For the last fifteen years or so, ADA has been actively investing in the promotion of social performance and transparency in the inclusive finance sector. From 2003 to 2013, ADA coordinated the Rating Fund and Rating Initiative projects which were designed to encourage MFIs to carry out financial and social ratings. These projects involved several donors and allowed the MFIs to apply for co-financing to cover a part of the costs of the ratings. The projects were designed to last for a limited amount of time to allow the ratings sector to become established and some activities were then transferred over to the African Microfinance Transparency (AMT) Forum, which ADA supported with a view to continuing the efforts to strengthen the ratings culture in Africa.

Shortly after the introduction of the Universal Standards for Social Performance Management by the Social Performance Task Force in 2012, ADA took part in the consultations coordinated by Cerise on the creation of the SPI4 tool. Today, SPI4 is the social performance management assessment tool used most frequently both by, and for, MFIs and it is fully aligned with these Universal Standards. ADA has also contributed to the publication of the Universal Standards Implementation Guide which is aimed at MFIs and explains the standards and provides guidance on how to implement them based on examples and case studies.  

Today, ADA is a member of the steering committees of three regional initiatives designed to build the social performance management capacities of suppliers of financial services located in Africa and the Middle East (RMF - Responsible Microfinance Facility), Central America and the Caribbean (FFRIC-CAC - Fondo para las Finanzas Responsables e Inclusivas en Centroamérica y el Caribe) and in South East Asia (RIFF-SEA - Responsible Inclusive Finance Facility South-East Asia). These three initiatives enable the participating institutions to take part in training sessions and/or to obtain co-financing in order to carry out a social performance assessment, certification process or to benefit from technical assistance.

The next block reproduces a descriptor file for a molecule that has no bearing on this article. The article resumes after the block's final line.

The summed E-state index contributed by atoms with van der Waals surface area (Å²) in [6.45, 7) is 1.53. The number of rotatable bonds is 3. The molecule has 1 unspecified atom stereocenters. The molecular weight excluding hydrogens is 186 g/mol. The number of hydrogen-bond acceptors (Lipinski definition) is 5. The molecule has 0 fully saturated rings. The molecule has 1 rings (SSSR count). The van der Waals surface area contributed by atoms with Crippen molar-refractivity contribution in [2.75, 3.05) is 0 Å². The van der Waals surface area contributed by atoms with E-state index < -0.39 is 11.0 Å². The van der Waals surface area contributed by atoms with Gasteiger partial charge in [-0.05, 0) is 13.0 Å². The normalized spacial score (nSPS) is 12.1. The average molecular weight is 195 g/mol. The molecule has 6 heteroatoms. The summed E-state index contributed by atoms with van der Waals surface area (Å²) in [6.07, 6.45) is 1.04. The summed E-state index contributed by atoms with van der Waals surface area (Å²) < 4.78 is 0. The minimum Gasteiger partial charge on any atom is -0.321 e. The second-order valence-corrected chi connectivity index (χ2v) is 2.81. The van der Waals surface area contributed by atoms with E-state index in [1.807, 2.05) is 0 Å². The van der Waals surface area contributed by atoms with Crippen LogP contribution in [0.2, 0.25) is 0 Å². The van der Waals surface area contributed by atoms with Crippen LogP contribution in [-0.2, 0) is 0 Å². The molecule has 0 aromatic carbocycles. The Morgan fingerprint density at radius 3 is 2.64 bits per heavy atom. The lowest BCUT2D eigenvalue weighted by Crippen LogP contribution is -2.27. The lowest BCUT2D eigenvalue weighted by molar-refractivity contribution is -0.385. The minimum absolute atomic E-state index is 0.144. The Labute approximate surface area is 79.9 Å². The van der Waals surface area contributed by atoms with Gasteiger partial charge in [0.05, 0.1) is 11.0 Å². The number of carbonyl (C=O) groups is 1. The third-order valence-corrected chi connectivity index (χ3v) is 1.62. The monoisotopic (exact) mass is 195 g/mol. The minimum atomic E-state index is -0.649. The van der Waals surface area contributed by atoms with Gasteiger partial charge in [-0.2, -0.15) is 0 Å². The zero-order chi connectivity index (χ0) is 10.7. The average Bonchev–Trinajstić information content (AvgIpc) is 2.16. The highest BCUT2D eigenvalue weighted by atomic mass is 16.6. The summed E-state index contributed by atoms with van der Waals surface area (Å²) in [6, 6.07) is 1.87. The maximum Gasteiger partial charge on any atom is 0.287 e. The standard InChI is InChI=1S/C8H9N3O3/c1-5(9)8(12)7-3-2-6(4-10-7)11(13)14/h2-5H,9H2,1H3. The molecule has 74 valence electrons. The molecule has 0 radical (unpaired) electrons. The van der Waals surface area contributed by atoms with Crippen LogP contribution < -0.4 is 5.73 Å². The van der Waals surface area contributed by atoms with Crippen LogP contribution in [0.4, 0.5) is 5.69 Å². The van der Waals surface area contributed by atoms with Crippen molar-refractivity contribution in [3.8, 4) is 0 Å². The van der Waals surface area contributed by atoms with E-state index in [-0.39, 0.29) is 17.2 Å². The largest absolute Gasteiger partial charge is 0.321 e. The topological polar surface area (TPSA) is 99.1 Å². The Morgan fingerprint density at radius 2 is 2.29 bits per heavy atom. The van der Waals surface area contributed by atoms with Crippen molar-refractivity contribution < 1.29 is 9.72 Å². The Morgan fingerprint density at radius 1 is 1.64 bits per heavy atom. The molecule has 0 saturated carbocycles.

Internally, the ADA Investment team makes systematic use in its analysis process of the SPI4-Alinus tool, which is the version of the tool which has been adapted for use with investors. This means that MFIs are required to prove that they are managing their social performance correctly in order to be eligible to receive financial support from the LMDF, which is the social investment fund established by ADA. The teams which provide technical support to the MFIs and professional networks also regularly schedule social audits based on the SPI4 with their partners. The aim of these initiatives is to encourage MFIs to review their practices in this area and to improve them.

This increasing use of the SPI4 tool has enabled ADA to analyse the social performance management of the MFIs it has supported in 2017 and to compare it to other MFIs which have carried out an SPI4 and about which Cerise has information. The results of this analysis carried out by Cerise show that the MFIs supported by ADA have achieved a higher level of social performance management than the average level achieved by the other MFIs. This confirms the commitment made by the investment team to promote good social performance practices and also makes it possible to identify areas for possible improvement and the potential needs for technical support for the partner MFIs.

Score performance sociale

 

 

 

 

 

 

 

 

 

 

 

 

 

Categories
1: Define and pursue social objectives
2: Ensure that the Board of Directors, the management and the staff are all committed to social objectives